It now follows from our theorem above that the process $$\bs Z = \{Z_n: n \in \N\}$$ is a martingale where $$Z_n = q^{X_n}$$ for $$n \in \N$$. We showed this directly from the definition in the Introduction. We also showed that the process $$\bs Y = \{Y_n: n \in \N\}$$ is a martingale where $$Y_n = X_n / m^n$$ for $$n \in \N$$. But we can't write $$Y_n = h(X_n)$$ for a function $$h$$ defined on the state space, so we can't interpret this martingale in terms of a harmonic function.

### General Random Walks

Suppose that $$\bs X = \{X_t: t \in T\}$$ is a stochastic process satisfying the basic assumptions above relative to the filtration $$\mathfrak F = \{\mathscr{F}_t: t \in T\}$$. Recall from the Introduction that the term increment refers to a difference of the form $$X_{s+t} - X_s$$ for $$s, \, t \in T$$. The process $$\bs X$$ has independent increments if this increment is always independent of $$\mathscr{F}_s$$, and has stationary increments this increment always has the same distribution as $$X_t - X_0$$. In discrete time, a process with stationary, independent increments is simply a random walk as discussed above. In continuous time, a process with stationary, independent increments (and with the continuity assumptions we have imposed) is called a continuous-time random walk, and also a Lévy process, named for Paul Lévy.

So suppose that $$\bs X$$ has stationary, independent increments. For $$t \in T$$ let $$Q_t$$ denote the probability distribution of $$X_t - X_0$$ on $$(\R, \mathscr{R})$$, so that $$Q_t$$ is also the probability distribution aof $$X_{s+t} - X_s$$ for every $$s, \, t \in T$$. From our previous study, we know that $$\bs X$$ is a Markov processes with transition kernel $$P_t$$ at time $$t \in T$$ given by $P_t(x, A) = Q_t(A - x); \quad x \in \R, A \in \mathscr{R}$ We also know that $$\E(X_t - X_0) = a t$$ for $$t \in T$$ where $$a = \E(X_1 - X_0)$$ (assuming of course that the last expected value exists in $$\R$$).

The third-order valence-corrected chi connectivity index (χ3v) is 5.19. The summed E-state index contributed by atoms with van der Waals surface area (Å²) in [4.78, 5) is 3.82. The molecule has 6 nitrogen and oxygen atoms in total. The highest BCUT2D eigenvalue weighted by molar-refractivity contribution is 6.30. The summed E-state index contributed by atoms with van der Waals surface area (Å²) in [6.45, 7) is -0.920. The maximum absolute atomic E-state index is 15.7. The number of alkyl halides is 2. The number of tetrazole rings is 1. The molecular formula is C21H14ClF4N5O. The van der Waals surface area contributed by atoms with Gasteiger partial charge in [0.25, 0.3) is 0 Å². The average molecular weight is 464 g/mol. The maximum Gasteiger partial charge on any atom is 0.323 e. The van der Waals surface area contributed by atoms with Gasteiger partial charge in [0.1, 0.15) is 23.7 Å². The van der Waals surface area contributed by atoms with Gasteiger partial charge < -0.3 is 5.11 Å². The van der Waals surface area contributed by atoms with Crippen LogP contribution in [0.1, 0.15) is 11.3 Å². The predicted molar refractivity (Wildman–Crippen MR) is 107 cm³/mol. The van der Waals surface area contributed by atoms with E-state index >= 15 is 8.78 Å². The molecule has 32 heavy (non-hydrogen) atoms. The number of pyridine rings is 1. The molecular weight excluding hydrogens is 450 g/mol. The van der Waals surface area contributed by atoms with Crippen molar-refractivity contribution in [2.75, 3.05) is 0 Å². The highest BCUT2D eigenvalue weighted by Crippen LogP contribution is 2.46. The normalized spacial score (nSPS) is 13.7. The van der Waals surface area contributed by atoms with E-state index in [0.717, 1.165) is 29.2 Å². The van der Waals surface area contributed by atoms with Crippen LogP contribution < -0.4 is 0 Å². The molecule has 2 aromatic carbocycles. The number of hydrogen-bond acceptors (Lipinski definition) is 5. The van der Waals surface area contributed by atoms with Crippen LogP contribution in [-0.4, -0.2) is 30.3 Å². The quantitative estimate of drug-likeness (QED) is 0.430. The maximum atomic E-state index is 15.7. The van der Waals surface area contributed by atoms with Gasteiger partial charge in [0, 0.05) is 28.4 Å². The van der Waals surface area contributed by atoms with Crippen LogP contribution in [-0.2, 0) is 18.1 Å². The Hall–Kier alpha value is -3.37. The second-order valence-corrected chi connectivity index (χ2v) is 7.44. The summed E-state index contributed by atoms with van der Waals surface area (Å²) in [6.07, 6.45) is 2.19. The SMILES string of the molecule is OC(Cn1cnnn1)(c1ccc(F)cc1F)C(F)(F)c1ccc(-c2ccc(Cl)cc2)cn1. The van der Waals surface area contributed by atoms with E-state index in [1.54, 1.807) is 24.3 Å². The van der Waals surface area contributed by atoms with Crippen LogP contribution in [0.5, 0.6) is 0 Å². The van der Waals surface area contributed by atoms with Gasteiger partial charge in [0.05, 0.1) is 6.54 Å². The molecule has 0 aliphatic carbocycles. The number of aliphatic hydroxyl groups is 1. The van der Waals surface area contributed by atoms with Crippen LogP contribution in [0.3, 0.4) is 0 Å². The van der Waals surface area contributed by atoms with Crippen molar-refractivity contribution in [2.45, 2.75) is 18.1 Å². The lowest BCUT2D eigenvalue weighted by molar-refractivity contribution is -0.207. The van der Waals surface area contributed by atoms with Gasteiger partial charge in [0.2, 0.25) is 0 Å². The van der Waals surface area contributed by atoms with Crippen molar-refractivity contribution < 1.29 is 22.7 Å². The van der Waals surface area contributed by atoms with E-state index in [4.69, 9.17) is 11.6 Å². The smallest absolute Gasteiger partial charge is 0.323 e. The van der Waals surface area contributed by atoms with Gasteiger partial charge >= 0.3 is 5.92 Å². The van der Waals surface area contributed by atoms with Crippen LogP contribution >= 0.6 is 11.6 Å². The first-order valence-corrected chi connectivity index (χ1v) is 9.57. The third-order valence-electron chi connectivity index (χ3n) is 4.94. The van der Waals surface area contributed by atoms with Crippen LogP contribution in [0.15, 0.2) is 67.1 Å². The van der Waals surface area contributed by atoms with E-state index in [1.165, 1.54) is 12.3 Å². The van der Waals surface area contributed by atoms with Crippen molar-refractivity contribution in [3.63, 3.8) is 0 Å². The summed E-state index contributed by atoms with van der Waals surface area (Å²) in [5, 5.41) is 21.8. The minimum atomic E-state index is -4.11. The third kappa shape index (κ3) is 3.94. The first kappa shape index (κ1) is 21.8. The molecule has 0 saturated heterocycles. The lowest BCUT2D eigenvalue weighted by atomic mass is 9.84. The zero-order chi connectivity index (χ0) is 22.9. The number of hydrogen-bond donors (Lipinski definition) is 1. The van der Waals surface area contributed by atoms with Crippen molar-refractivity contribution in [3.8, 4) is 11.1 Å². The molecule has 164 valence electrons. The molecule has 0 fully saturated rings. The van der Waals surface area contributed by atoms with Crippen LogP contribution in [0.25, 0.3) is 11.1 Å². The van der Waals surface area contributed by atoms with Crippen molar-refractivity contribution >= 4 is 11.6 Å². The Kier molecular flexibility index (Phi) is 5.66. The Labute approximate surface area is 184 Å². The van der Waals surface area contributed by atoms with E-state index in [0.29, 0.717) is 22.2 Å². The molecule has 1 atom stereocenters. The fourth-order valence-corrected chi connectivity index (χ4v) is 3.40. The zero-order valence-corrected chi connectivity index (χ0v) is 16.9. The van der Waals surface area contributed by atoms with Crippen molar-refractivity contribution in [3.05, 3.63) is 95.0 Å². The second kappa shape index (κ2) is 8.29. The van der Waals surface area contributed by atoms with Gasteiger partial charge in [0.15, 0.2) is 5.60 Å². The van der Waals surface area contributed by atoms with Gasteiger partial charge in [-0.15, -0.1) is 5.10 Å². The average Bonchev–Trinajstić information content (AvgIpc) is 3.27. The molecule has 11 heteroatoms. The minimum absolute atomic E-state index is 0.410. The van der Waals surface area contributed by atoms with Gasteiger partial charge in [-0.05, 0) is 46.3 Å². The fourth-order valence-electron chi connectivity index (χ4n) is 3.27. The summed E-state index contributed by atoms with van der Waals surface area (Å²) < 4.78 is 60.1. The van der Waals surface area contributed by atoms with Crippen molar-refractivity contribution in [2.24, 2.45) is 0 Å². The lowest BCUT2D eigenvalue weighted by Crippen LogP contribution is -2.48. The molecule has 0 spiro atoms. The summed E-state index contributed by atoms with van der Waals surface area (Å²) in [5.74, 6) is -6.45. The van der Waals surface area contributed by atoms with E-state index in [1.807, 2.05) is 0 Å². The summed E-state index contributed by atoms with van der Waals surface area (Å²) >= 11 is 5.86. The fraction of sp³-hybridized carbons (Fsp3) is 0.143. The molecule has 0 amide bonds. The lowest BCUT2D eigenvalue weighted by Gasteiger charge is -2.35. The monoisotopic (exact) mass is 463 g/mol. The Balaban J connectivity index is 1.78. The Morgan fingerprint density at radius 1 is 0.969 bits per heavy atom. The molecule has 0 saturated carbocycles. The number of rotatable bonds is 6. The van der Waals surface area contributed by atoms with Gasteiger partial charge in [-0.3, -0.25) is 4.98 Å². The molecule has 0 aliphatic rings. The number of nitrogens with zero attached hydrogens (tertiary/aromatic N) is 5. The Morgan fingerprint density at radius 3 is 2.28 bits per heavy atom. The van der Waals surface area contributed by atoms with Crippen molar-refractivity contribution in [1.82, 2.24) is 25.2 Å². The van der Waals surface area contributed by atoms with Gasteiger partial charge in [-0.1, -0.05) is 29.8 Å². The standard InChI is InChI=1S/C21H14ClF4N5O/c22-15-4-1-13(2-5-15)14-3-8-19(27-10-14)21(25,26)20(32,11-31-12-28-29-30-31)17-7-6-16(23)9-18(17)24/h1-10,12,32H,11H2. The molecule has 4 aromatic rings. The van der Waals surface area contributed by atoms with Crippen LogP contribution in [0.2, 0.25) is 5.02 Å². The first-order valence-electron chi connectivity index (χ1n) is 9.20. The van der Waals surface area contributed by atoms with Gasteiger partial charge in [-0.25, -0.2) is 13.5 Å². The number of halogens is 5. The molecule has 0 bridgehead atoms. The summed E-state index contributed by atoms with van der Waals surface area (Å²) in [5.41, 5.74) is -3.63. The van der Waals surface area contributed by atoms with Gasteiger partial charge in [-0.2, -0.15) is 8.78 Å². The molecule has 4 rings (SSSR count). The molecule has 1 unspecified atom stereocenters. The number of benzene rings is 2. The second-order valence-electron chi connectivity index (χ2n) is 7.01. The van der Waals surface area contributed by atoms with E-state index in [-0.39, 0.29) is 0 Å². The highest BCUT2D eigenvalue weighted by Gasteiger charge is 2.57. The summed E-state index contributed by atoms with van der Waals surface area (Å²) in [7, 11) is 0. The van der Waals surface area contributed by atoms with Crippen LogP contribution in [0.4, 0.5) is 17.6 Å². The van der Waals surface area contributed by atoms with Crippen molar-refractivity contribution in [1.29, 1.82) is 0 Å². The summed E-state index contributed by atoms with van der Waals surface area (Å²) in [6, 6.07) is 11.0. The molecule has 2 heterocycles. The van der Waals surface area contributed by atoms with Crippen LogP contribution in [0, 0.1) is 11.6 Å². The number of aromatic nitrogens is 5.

The identity function $$I$$ is .

1. Harmonic for $$\bs X$$ if $$a = 0$$.
2. Sub-harmonic for $$\bs X$$ if $$a \ge 0$$.
3. Super-harmonic for $$\bs X$$ if $$a \le 0$$.
Proof

Note that $P_t I(x) = \E(X_t \mid X_0 = x) = x + \E(X_t - X_0 \mid X_0 = x) = I(x) + a t$ since $$X_t - X_0$$ is independent of $$X_0$$. The results now follow from the definitions.

It now follows that $$\bs X$$ is a martingale if $$a = 0$$, a sub-martingale if $$a \ge 0$$, and a super-martingale if $$a \le 0$$. We showed this directly in the Introduction. Recall that in continuous time, the Poisson counting process has stationary, independent increments, as does standard Brownian motion